We now have an official “starting date” for round two of the net neutrality debate: Aug. 1, when the details of the FCC’s order against Comcast should be made public. News reports Thursday said that FCC chairman Kevin Martin is expected to announce on that date some form of penalties and punishment for the cable operator’s now-infamous blocking actions of peer-to-peer traffic on its broadband networks; but instead of putting a close to the matter, the FCC order is widely expected to just be the start of a fresh round of net neutrality gymnastics, which likely won’t reach a conclusion until after the November elections and into 2009, when the FCC will likely have a new cast of commissioners.
Though Martin said Friday he wouldn’t seek any fines against Comcast, the devil will be in the details of the order, especially the specifics about how Martin interprets how Comcast might have violated the FCC’s 2005 Internet policy principles order. The most immediate question after the order is released is whether or not Comcast will file a lawsuit against the FCC, challenging the agency’s jurisdiction over cable operators; as our analyst friends at Stifel, Nicolaus said in a note today, such legal actions may not be the best move for Comcast, since if the company was victorious in having the order revoked, it could spur Congress into taking more direct net neutrality action, passing legislation giving the FCC clear authority over cable operators.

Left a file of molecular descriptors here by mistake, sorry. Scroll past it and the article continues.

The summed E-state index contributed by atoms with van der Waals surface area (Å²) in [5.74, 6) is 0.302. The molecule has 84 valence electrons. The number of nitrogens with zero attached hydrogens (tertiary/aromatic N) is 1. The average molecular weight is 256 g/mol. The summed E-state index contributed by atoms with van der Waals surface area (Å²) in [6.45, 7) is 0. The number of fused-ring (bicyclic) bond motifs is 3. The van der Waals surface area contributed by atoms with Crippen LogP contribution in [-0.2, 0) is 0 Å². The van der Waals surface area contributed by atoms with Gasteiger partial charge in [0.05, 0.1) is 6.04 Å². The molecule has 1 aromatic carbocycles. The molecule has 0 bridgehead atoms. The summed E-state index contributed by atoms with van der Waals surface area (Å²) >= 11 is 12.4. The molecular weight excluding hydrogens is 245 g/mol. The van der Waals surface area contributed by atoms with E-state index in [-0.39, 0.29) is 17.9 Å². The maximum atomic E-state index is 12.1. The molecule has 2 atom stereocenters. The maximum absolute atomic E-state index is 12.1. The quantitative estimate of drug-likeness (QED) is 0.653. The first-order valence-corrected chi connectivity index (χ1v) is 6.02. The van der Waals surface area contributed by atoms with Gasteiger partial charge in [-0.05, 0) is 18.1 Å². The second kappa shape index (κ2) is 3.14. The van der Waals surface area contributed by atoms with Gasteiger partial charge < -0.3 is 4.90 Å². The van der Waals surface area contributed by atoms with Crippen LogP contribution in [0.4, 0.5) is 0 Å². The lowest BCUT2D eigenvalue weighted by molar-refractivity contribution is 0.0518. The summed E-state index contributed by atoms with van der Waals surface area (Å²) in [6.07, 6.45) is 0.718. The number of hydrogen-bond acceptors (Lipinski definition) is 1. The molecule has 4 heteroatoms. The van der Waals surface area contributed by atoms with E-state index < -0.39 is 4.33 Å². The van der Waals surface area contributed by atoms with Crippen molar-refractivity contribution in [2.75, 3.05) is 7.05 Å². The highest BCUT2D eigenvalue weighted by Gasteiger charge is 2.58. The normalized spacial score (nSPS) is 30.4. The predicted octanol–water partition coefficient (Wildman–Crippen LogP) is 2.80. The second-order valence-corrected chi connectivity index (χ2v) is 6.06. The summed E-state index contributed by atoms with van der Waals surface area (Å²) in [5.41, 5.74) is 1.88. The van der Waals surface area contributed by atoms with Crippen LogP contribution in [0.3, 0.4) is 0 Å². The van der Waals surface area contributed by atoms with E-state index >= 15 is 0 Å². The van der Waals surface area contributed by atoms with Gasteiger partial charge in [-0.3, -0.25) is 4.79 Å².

There are also questions about how the order might affect operators of wireless networks, and how a new President and new Congress will deal with the issue going forward. To quote the conclusion of the Stifel, Nicolaus report today, no doubt penned in part by our good friend Blair Levin:
We see the real significance in how the order and the subsequent court decision sets the stage for how the new Congress and the new FCC may wish to address the wider network neutrality issue.
Sounds like a perfect time for a Sidecut Report on net neutrality, giving you all the background info on the issue as well as in-depth interviews with major players on both sides of the debate, along with analysis on how the topic will affect businesses, entrepreneurs and investors in entities that will be affected by new communications legislation or regulation. If you’d like an email notification when our report is ready, drop me a line at kaps at sidecutreports.com and I will ping you personally.